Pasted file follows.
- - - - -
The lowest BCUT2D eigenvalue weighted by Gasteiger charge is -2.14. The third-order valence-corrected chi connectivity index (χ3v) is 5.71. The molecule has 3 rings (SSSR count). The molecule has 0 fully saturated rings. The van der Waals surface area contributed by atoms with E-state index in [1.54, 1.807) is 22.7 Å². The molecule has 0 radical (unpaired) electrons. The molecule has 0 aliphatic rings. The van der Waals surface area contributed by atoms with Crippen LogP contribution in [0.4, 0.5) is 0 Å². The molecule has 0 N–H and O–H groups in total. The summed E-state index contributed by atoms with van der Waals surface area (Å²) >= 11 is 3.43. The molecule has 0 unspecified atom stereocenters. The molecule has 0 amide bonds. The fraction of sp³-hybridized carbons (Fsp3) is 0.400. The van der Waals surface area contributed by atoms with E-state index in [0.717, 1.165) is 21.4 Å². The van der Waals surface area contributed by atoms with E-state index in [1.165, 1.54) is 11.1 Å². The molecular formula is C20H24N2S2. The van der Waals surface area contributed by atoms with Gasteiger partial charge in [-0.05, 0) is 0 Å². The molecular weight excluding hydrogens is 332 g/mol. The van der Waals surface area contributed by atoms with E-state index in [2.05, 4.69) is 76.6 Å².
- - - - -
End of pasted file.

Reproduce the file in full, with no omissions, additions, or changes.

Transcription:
The lowest BCUT2D eigenvalue weighted by Gasteiger charge is -2.14. The third-order valence-corrected chi connectivity index (χ3v) is 5.71. The molecule has 3 rings (SSSR count). The molecule has 0 fully saturated rings. The van der Waals surface area contributed by atoms with E-state index in [1.54, 1.807) is 22.7 Å². The molecule has 0 radical (unpaired) electrons. The molecule has 0 aliphatic rings. The van der Waals surface area contributed by atoms with Crippen LogP contribution in [0.4, 0.5) is 0 Å². The molecule has 0 N–H and O–H groups in total. The summed E-state index contributed by atoms with van der Waals surface area (Å²) >= 11 is 3.43. The molecule has 0 unspecified atom stereocenters. The molecule has 0 amide bonds. The fraction of sp³-hybridized carbons (Fsp3) is 0.400. The van der Waals surface area contributed by atoms with E-state index in [0.717, 1.165) is 21.4 Å². The van der Waals surface area contributed by atoms with E-state index in [1.165, 1.54) is 11.1 Å². The molecular formula is C20H24N2S2. The van der Waals surface area contributed by atoms with Gasteiger partial charge in [-0.05, 0) is 0 Å². The molecular weight excluding hydrogens is 332 g/mol. The van der Waals surface area contributed by atoms with E-state index in [2.05, 4.69) is 76.6 Å².